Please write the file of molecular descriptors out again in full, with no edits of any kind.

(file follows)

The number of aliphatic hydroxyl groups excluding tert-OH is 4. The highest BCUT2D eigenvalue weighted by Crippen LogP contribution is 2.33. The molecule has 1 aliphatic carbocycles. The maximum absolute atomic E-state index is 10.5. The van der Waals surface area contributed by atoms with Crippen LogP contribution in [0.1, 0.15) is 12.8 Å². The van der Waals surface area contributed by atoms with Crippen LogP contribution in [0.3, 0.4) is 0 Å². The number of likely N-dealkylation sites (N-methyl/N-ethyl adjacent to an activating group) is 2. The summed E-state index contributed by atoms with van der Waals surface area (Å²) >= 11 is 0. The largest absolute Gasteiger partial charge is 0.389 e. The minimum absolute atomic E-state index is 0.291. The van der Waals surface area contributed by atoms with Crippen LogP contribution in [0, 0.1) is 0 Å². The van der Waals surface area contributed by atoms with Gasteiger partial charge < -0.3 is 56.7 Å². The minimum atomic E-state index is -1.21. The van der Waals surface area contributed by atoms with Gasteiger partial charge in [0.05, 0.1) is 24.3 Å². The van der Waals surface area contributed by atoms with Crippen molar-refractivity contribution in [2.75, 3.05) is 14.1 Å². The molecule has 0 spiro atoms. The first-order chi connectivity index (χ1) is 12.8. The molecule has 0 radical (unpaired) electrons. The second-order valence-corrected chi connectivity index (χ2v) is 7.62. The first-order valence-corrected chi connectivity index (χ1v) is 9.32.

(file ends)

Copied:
The number of aliphatic hydroxyl groups excluding tert-OH is 4. The highest BCUT2D eigenvalue weighted by Crippen LogP contribution is 2.33. The molecule has 1 aliphatic carbocycles. The maximum absolute atomic E-state index is 10.5. The van der Waals surface area contributed by atoms with Crippen LogP contribution in [0.1, 0.15) is 12.8 Å². The van der Waals surface area contributed by atoms with Crippen LogP contribution in [0.3, 0.4) is 0 Å². The number of likely N-dealkylation sites (N-methyl/N-ethyl adjacent to an activating group) is 2. The summed E-state index contributed by atoms with van der Waals surface area (Å²) >= 11 is 0. The largest absolute Gasteiger partial charge is 0.389 e. The minimum absolute atomic E-state index is 0.291. The van der Waals surface area contributed by atoms with Crippen LogP contribution in [0, 0.1) is 0 Å². The van der Waals surface area contributed by atoms with Gasteiger partial charge < -0.3 is 56.7 Å². The minimum atomic E-state index is -1.21. The van der Waals surface area contributed by atoms with Gasteiger partial charge in [0.05, 0.1) is 24.3 Å². The van der Waals surface area contributed by atoms with Crippen molar-refractivity contribution in [2.75, 3.05) is 14.1 Å². The molecule has 0 spiro atoms. The first-order chi connectivity index (χ1) is 12.8. The molecule has 0 radical (unpaired) electrons. The second-order valence-corrected chi connectivity index (χ2v) is 7.62. The first-order valence-corrected chi connectivity index (χ1v) is 9.32.